• <p>Additive interactions can have public health and etiological implications but are infrequently reported. We assessed departures from additivity on the absolute risk scale between 9 established breast cancer risk factors and 23 susceptibility single-nucleotide polymorphisms (SNPs) identified from genome-wide association studies among 10,146 non-Hispanic white breast cancer cases and 12,760 controls within the National Cancer Institute's Breast and Prostate Cancer Cohort Consortium. We estimated the relative excess risk due to interaction and its 95% confidence interval for each pairwise combination of SNPs and nongenetic risk factors using age- and cohort-adjusted logistic regression models. After correction for multiple comparisons, we identified a statistically significant relative excess risk due to interaction (uncorrected P = 4.51 x 10(-5)) between a SNP in the DNA repair protein RAD51 homolog 2 gene (RAD51L1; rs10483813) and body mass index (weight (kg)/height (m)(2)). We also compared additive and multiplicative polygenic risk prediction models using per-allele odds ratio estimates from previous studies for breast-cancer susceptibility SNPs and observed that the multiplicative model had a substantially better goodness of fit than the additive model.</p>
  • McKay, James D., et al. (författare)
  • Vitamin D Receptor Polymorphisms and Breast Cancer Risk: Results from the National Cancer Institute Breast and Prostate Cancer Cohort Consortium
  • 2009
  • Ingår i: Cancer Epidemiology Biomarkers & Prevention. - American Association for Cancer Research. - 1538-7755. ; 18:1, s. 297-305
  • Tidskriftsartikel (refereegranskat)abstract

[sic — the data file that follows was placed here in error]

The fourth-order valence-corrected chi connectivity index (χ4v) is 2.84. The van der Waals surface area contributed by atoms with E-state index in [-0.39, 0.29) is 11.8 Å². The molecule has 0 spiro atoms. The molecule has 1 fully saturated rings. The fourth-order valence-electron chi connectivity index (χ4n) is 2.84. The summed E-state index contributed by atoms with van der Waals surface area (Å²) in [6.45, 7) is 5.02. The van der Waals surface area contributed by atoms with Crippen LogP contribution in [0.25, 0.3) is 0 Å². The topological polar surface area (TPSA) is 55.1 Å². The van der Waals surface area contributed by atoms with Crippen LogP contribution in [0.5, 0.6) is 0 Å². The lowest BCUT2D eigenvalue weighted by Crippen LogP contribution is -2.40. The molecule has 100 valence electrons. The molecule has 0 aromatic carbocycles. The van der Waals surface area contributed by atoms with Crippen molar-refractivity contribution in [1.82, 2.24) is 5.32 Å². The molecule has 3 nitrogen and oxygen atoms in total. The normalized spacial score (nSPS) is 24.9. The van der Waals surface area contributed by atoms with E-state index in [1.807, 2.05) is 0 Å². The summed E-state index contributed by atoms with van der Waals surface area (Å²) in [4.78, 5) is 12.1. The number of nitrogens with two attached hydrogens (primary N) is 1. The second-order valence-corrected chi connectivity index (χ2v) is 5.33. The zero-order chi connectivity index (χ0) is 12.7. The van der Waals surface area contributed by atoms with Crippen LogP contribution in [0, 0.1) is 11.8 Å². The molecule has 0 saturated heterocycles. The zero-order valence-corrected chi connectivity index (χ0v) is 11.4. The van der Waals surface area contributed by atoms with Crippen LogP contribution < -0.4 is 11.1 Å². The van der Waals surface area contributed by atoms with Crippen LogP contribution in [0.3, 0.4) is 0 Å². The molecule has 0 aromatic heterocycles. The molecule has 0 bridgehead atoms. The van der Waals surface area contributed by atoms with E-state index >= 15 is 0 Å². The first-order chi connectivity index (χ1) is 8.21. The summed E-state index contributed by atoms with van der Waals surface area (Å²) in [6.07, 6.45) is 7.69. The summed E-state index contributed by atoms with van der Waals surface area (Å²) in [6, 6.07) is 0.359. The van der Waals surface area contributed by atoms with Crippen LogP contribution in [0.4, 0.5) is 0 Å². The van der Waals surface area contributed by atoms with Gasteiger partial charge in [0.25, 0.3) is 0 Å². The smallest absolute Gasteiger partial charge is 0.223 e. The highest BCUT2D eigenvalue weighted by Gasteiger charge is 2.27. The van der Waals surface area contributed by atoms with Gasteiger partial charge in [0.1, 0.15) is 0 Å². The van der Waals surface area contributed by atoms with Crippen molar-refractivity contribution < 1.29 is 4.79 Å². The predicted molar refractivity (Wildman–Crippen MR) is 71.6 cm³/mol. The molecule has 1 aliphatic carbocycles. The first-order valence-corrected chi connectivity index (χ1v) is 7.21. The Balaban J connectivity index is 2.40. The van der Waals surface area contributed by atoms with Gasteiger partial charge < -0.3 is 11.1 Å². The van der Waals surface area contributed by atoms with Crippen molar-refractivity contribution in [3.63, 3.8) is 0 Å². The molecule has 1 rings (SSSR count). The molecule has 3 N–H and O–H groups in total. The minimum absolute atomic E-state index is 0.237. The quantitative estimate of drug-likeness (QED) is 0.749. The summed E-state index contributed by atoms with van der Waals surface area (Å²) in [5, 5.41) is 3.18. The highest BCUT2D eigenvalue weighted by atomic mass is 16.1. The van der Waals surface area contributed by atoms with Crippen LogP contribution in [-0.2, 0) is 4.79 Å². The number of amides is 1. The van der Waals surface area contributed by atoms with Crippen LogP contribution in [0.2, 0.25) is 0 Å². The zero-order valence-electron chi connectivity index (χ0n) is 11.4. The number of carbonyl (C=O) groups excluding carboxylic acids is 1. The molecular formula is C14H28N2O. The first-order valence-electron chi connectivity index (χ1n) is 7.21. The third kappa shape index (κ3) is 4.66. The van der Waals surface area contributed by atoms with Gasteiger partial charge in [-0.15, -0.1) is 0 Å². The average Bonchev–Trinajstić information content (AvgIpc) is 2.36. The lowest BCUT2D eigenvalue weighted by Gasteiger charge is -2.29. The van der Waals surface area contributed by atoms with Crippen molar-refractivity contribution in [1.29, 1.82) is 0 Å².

• Background: Vitamin D is hypothesized to lower the risk of breast cancer by inhibiting cell proliferation via the nuclear vitamin D receptor (VDR). Two common single nucleotide polymorphisms (SNP) in the VDR gene (VDR), rs154441.0 (BsmI), and rs2228570 (FokI), have been inconsistently associated with breast cancer risk. Increased risk has been reported for the FokIff genotype, which encodes a less transcriptionally active isoform of VDR, and reduced risk has been reported for the BsmI BB genotype, a SNP in strong linkage disequilibrium with a 3'-untranslated region, which may influence VDR mRNA stability. Methods: We pooled data from 6 prospective studies in the National Cancer Institute Breast and Prostate Cancer Cohort Consortium to examine associations between these SNPs and breast cancer among >6,300 cases and 8,100 controls for each SNP using conditional logistic regression. Results: The odds ratio (OR) for the rs2228570 (FokI) ff versus FF genotype in the overall population was statistically significantly elevated [OR, 1-1.6; 95% confidence interval (95% CI), 1.04-1.28] but was weaker once data from the cohort with previously published positive findings were removed (OR, 1.1.0; 95% CI, 0.981.24). No association was noted between rs1544410 (Bsm I) BB and breast cancer risk overall (OR, 0.98; 95% CI, 0.89-1.09), but the BB genotype was associated with a significantly lower risk of advanced breast cancer (OR, 0.74; 95% CI, 0.60-0.92). Conclusions: Although the evidence for independent contributions of these variants to breast cancer susceptibility remains equivocal, future large studies should integrate genetic variation in VDR with biomarkers of vitamin D status. (Cancer Epidemiol Biomarkers Prev 2009;18(1):297-305)